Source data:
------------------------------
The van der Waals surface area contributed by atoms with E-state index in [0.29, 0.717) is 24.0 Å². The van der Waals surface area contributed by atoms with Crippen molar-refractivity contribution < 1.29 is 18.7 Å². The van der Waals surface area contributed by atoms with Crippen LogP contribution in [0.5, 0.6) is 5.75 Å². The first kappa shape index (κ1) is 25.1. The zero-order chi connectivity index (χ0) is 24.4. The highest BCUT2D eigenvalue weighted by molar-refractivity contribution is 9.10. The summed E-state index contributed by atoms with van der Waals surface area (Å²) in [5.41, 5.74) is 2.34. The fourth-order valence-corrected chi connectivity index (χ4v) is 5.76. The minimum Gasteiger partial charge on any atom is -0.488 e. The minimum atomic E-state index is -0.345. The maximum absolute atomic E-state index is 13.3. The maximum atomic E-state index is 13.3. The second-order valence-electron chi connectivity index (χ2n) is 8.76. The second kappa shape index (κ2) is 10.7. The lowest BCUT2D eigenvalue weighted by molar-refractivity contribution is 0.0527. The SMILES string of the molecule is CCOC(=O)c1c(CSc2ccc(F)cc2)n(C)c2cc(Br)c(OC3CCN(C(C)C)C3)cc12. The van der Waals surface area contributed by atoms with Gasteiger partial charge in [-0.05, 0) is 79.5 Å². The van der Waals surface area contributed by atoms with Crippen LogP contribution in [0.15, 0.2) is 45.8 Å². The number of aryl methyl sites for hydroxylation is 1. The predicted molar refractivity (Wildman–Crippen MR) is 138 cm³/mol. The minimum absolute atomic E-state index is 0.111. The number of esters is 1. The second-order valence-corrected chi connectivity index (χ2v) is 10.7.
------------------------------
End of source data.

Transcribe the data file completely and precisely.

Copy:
The van der Waals surface area contributed by atoms with E-state index in [0.29, 0.717) is 24.0 Å². The van der Waals surface area contributed by atoms with Crippen molar-refractivity contribution < 1.29 is 18.7 Å². The van der Waals surface area contributed by atoms with Crippen LogP contribution in [0.5, 0.6) is 5.75 Å². The first kappa shape index (κ1) is 25.1. The zero-order chi connectivity index (χ0) is 24.4. The highest BCUT2D eigenvalue weighted by molar-refractivity contribution is 9.10. The summed E-state index contributed by atoms with van der Waals surface area (Å²) in [5.41, 5.74) is 2.34. The fourth-order valence-corrected chi connectivity index (χ4v) is 5.76. The minimum Gasteiger partial charge on any atom is -0.488 e. The minimum atomic E-state index is -0.345. The maximum absolute atomic E-state index is 13.3. The maximum atomic E-state index is 13.3. The second-order valence-electron chi connectivity index (χ2n) is 8.76. The second kappa shape index (κ2) is 10.7. The lowest BCUT2D eigenvalue weighted by molar-refractivity contribution is 0.0527. The SMILES string of the molecule is CCOC(=O)c1c(CSc2ccc(F)cc2)n(C)c2cc(Br)c(OC3CCN(C(C)C)C3)cc12. The van der Waals surface area contributed by atoms with Gasteiger partial charge in [-0.05, 0) is 79.5 Å². The van der Waals surface area contributed by atoms with Crippen LogP contribution in [0.15, 0.2) is 45.8 Å². The number of aryl methyl sites for hydroxylation is 1. The predicted molar refractivity (Wildman–Crippen MR) is 138 cm³/mol. The minimum absolute atomic E-state index is 0.111. The number of esters is 1. The second-order valence-corrected chi connectivity index (χ2v) is 10.7.